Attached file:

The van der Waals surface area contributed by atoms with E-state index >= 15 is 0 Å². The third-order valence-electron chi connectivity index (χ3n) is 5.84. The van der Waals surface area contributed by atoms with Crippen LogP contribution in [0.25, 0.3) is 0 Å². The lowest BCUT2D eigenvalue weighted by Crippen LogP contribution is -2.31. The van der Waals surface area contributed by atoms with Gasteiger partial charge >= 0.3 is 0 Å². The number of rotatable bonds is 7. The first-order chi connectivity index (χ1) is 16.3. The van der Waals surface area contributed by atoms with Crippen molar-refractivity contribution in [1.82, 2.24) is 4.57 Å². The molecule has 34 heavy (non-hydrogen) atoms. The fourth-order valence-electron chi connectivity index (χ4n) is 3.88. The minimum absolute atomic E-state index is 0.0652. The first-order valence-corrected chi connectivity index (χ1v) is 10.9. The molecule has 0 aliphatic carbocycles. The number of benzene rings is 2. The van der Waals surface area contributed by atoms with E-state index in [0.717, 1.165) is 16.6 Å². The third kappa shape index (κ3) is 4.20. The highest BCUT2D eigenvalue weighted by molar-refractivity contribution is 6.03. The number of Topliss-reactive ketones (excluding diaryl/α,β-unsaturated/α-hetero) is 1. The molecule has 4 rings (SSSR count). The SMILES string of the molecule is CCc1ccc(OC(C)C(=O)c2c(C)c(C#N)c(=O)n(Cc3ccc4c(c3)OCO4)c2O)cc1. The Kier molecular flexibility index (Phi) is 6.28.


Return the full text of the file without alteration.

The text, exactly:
The van der Waals surface area contributed by atoms with E-state index >= 15 is 0 Å². The third-order valence-electron chi connectivity index (χ3n) is 5.84. The van der Waals surface area contributed by atoms with Crippen LogP contribution in [0.25, 0.3) is 0 Å². The lowest BCUT2D eigenvalue weighted by Crippen LogP contribution is -2.31. The van der Waals surface area contributed by atoms with Gasteiger partial charge >= 0.3 is 0 Å². The number of rotatable bonds is 7. The first-order chi connectivity index (χ1) is 16.3. The van der Waals surface area contributed by atoms with Crippen molar-refractivity contribution in [1.82, 2.24) is 4.57 Å². The molecule has 34 heavy (non-hydrogen) atoms. The fourth-order valence-electron chi connectivity index (χ4n) is 3.88. The minimum absolute atomic E-state index is 0.0652. The first-order valence-corrected chi connectivity index (χ1v) is 10.9. The molecule has 0 aliphatic carbocycles. The number of benzene rings is 2. The van der Waals surface area contributed by atoms with E-state index in [0.717, 1.165) is 16.6 Å². The third kappa shape index (κ3) is 4.20. The highest BCUT2D eigenvalue weighted by molar-refractivity contribution is 6.03. The number of Topliss-reactive ketones (excluding diaryl/α,β-unsaturated/α-hetero) is 1. The molecule has 4 rings (SSSR count). The SMILES string of the molecule is CCc1ccc(OC(C)C(=O)c2c(C)c(C#N)c(=O)n(Cc3ccc4c(c3)OCO4)c2O)cc1. The Kier molecular flexibility index (Phi) is 6.28.